Question 2: Do you think you feel burnout more easily/frequently while studying during the pandemic than you did maybe before the pandemic?
Deepika: Yes, I definitely feel less motivated studying online. While I am saving time on commuting and I am able to study at my own pace, for the most part, I find it easier to get distracted since I am studying in the same environment the whole time; the change of scenery that was there in person is missing at home.
Same with me! Change of scenery is so essential to me because it makes me feel more productive. I have compared studying before the pandemic to studying during the pandemic, and especially with commuting to and from school, I feel like I end up getting more done in my day because I know that a good chunk of my time is going to be taken up by taking the train or subway so I utilize my time wisely for studying. In contrast, when studying at home, subconsciously I already know that since I’m not traveling out of my house for much, I can go at my own pace and take my time with what I need to do. But then I feel guilty for taking breaks or taking my time and that leads me to feel burnout.
Question 3: How do you manage or cope with your school stress? What tips or recommendations do you have to cope with, or even avoid feeling burnout?
Deepika: I enjoy listening to audiobooks! And one of the most effective ways for me to avoid feeling burnout is by reminding myself that it is okay to take a break and recharge before I work on a new assignment. Many people feel guilty for taking breaks because they think that this is time that they could be using to be productive, but that feeling is exactly what leads to burnout. With that thinking, you take on more than you actually can and then when you feel tired, which is normal after working constantly, even though you’ve arguably worked a lot, you just end up feeling not accomplished enough and disappointed in yourself. So literally remind yourself that it is okay to take a break. Make an agenda, set a schedule for your day and aim to get a reasonable chunk of it done.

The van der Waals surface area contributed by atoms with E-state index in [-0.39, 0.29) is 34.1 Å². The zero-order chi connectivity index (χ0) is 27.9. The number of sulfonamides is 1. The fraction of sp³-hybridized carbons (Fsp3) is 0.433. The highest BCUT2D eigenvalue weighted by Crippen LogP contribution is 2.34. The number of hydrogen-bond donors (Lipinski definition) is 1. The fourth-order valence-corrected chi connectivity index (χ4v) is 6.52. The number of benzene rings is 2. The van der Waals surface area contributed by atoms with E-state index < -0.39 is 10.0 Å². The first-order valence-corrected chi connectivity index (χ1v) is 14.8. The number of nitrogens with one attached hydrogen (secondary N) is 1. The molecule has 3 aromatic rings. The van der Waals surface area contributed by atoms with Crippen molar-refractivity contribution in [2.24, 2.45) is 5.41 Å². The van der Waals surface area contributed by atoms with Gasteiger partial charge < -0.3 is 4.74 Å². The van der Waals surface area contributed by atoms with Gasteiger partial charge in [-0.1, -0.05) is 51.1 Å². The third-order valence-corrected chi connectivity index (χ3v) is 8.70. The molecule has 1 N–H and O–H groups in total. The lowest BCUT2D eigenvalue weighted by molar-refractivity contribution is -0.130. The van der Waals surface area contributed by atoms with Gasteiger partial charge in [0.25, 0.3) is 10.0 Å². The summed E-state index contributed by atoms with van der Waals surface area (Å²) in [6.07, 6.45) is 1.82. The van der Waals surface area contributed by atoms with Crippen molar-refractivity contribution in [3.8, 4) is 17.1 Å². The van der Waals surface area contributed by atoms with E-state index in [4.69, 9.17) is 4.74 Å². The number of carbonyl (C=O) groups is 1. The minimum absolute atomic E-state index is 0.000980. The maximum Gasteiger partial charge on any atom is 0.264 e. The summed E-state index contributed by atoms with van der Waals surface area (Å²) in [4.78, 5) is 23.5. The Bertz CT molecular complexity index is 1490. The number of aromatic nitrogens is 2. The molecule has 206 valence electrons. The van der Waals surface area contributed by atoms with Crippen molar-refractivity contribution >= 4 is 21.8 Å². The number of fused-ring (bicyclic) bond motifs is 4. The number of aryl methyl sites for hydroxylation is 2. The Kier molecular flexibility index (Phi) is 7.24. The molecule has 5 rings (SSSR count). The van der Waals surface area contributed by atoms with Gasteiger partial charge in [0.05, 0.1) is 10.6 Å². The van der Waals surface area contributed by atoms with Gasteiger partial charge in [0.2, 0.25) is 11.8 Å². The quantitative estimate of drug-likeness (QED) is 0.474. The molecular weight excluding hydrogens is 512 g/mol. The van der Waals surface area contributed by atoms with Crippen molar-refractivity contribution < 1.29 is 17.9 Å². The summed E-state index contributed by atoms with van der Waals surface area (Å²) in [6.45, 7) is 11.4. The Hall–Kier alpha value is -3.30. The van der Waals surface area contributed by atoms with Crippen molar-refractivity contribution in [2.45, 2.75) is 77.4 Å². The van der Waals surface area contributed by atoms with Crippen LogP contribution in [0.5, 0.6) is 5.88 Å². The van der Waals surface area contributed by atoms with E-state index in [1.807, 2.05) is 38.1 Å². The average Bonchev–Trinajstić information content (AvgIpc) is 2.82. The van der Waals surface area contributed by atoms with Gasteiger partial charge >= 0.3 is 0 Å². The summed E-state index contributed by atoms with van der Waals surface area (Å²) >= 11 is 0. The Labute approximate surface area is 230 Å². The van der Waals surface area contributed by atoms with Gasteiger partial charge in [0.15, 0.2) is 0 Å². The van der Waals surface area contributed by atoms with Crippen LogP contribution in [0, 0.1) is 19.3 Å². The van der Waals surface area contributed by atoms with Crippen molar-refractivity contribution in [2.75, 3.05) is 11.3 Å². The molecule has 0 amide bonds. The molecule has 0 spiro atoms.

Agendas, planners, and lists are my ideal way of managing school or work stress because I have everything I need to get done with its respective due date written in front of me. I make my planners weekly and assign certain tasks for certain days; as I complete them, I cross them off my agenda, and the satisfaction of crossing off items from my agenda is what motivates me to stay focused and get my tasks done to the best of my ability in a timely fashion! While I do sometimes get distracted when studying at home, my agenda helps me manage my time as I associate a certain amount of time to certain tasks. For example, study math from 12-2 then take a 30-minute break in which I’ll eat a quick snack or catch up on social media. Over time, it definitely is a method that has helped me manage my time better and avoid burnout, and it’s definitely something I recommend everyone does to help compartmentalize their tasks.
As we begin a new academic year, approach this new year with an optimistic attitude to garner healthy study habits to help you stay on top of your game! You’ve got this!
Thank you, Deepika for taking the time to be a part of this important discussion, especially during this time of year, with me!